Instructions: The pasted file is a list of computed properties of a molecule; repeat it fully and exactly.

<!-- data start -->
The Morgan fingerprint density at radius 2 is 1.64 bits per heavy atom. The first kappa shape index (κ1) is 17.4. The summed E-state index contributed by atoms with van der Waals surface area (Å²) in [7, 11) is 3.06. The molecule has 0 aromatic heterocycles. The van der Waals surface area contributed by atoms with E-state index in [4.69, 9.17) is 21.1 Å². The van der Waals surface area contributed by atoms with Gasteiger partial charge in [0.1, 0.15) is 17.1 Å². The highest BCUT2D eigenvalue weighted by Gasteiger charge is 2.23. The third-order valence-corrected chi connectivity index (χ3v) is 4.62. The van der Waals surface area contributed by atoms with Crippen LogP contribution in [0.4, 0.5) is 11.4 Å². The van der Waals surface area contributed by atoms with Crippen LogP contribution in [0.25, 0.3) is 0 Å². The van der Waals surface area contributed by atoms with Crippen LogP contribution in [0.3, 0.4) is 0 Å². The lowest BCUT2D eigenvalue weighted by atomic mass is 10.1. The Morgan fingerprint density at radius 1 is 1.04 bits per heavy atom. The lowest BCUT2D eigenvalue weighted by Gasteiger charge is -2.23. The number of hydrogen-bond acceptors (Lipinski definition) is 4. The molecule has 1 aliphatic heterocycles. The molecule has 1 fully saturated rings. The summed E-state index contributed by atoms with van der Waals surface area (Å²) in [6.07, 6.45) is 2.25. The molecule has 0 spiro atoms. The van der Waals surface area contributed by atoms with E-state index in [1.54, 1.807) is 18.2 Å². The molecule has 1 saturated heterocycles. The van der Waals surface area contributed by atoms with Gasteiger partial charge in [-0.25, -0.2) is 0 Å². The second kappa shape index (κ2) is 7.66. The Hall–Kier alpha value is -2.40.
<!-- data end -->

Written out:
The Morgan fingerprint density at radius 2 is 1.64 bits per heavy atom. The first kappa shape index (κ1) is 17.4. The summed E-state index contributed by atoms with van der Waals surface area (Å²) in [7, 11) is 3.06. The molecule has 0 aromatic heterocycles. The van der Waals surface area contributed by atoms with E-state index in [4.69, 9.17) is 21.1 Å². The van der Waals surface area contributed by atoms with Gasteiger partial charge in [0.1, 0.15) is 17.1 Å². The highest BCUT2D eigenvalue weighted by Gasteiger charge is 2.23. The third-order valence-corrected chi connectivity index (χ3v) is 4.62. The van der Waals surface area contributed by atoms with Crippen LogP contribution in [0.4, 0.5) is 11.4 Å². The van der Waals surface area contributed by atoms with Crippen LogP contribution in [0.25, 0.3) is 0 Å². The van der Waals surface area contributed by atoms with Crippen LogP contribution in [0.3, 0.4) is 0 Å². The lowest BCUT2D eigenvalue weighted by atomic mass is 10.1. The Morgan fingerprint density at radius 1 is 1.04 bits per heavy atom. The lowest BCUT2D eigenvalue weighted by Gasteiger charge is -2.23. The number of hydrogen-bond acceptors (Lipinski definition) is 4. The molecule has 1 aliphatic heterocycles. The molecule has 1 fully saturated rings. The summed E-state index contributed by atoms with van der Waals surface area (Å²) in [6.07, 6.45) is 2.25. The molecule has 0 spiro atoms. The van der Waals surface area contributed by atoms with E-state index in [1.54, 1.807) is 18.2 Å². The molecule has 1 saturated heterocycles. The van der Waals surface area contributed by atoms with Gasteiger partial charge in [-0.25, -0.2) is 0 Å². The second kappa shape index (κ2) is 7.66. The Hall–Kier alpha value is -2.40.